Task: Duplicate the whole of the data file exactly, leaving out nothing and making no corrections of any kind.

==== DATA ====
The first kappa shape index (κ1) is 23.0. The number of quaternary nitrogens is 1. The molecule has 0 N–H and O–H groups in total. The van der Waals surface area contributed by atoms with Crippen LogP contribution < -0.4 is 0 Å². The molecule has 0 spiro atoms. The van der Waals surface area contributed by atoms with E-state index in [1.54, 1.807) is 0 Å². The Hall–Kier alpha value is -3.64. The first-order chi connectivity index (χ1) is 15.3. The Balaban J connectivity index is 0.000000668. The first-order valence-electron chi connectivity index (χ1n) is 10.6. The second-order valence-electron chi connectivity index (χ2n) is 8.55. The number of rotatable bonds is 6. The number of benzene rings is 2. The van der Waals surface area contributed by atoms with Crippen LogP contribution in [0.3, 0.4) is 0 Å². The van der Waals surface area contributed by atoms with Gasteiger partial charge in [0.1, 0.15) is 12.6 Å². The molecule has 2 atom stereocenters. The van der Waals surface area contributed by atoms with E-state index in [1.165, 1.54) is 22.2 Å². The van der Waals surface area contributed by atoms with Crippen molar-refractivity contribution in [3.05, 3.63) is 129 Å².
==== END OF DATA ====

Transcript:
The first kappa shape index (κ1) is 23.0. The number of quaternary nitrogens is 1. The molecule has 0 N–H and O–H groups in total. The van der Waals surface area contributed by atoms with Crippen LogP contribution < -0.4 is 0 Å². The molecule has 0 spiro atoms. The van der Waals surface area contributed by atoms with E-state index in [1.54, 1.807) is 0 Å². The Hall–Kier alpha value is -3.64. The first-order chi connectivity index (χ1) is 15.3. The Balaban J connectivity index is 0.000000668. The first-order valence-electron chi connectivity index (χ1n) is 10.6. The second-order valence-electron chi connectivity index (χ2n) is 8.55. The number of rotatable bonds is 6. The number of benzene rings is 2. The van der Waals surface area contributed by atoms with Crippen LogP contribution in [0.3, 0.4) is 0 Å². The van der Waals surface area contributed by atoms with Gasteiger partial charge in [0.1, 0.15) is 12.6 Å². The molecule has 2 atom stereocenters. The van der Waals surface area contributed by atoms with E-state index in [1.165, 1.54) is 22.2 Å². The van der Waals surface area contributed by atoms with Crippen molar-refractivity contribution in [3.05, 3.63) is 129 Å².